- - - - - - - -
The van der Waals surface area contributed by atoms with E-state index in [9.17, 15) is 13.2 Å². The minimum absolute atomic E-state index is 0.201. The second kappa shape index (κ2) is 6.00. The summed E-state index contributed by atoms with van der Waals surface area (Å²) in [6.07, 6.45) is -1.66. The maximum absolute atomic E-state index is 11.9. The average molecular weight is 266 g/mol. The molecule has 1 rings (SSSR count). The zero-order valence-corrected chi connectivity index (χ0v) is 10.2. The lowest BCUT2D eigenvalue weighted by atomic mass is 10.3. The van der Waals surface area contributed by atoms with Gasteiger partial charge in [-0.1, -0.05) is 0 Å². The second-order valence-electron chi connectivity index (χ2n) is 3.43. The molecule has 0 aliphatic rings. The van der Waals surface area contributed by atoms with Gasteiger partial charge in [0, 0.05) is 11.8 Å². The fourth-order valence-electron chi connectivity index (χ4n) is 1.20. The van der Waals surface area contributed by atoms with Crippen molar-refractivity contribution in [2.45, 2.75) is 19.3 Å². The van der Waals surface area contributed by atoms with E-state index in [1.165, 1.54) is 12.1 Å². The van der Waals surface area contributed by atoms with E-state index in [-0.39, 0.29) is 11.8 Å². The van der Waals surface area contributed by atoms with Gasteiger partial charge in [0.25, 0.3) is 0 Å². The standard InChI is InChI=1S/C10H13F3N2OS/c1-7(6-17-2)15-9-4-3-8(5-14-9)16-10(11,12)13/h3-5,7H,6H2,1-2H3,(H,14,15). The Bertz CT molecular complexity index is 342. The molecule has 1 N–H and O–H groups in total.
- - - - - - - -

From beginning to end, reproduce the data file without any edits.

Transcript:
The van der Waals surface area contributed by atoms with E-state index in [9.17, 15) is 13.2 Å². The minimum absolute atomic E-state index is 0.201. The second kappa shape index (κ2) is 6.00. The summed E-state index contributed by atoms with van der Waals surface area (Å²) in [6.07, 6.45) is -1.66. The maximum absolute atomic E-state index is 11.9. The average molecular weight is 266 g/mol. The molecule has 1 rings (SSSR count). The zero-order valence-corrected chi connectivity index (χ0v) is 10.2. The lowest BCUT2D eigenvalue weighted by atomic mass is 10.3. The van der Waals surface area contributed by atoms with Gasteiger partial charge in [-0.1, -0.05) is 0 Å². The second-order valence-electron chi connectivity index (χ2n) is 3.43. The molecule has 0 aliphatic rings. The van der Waals surface area contributed by atoms with Gasteiger partial charge in [0, 0.05) is 11.8 Å². The fourth-order valence-electron chi connectivity index (χ4n) is 1.20. The van der Waals surface area contributed by atoms with Crippen molar-refractivity contribution in [2.45, 2.75) is 19.3 Å². The van der Waals surface area contributed by atoms with E-state index in [1.165, 1.54) is 12.1 Å². The van der Waals surface area contributed by atoms with E-state index in [-0.39, 0.29) is 11.8 Å². The van der Waals surface area contributed by atoms with Gasteiger partial charge in [0.25, 0.3) is 0 Å². The standard InChI is InChI=1S/C10H13F3N2OS/c1-7(6-17-2)15-9-4-3-8(5-14-9)16-10(11,12)13/h3-5,7H,6H2,1-2H3,(H,14,15). The Bertz CT molecular complexity index is 342. The molecule has 1 N–H and O–H groups in total.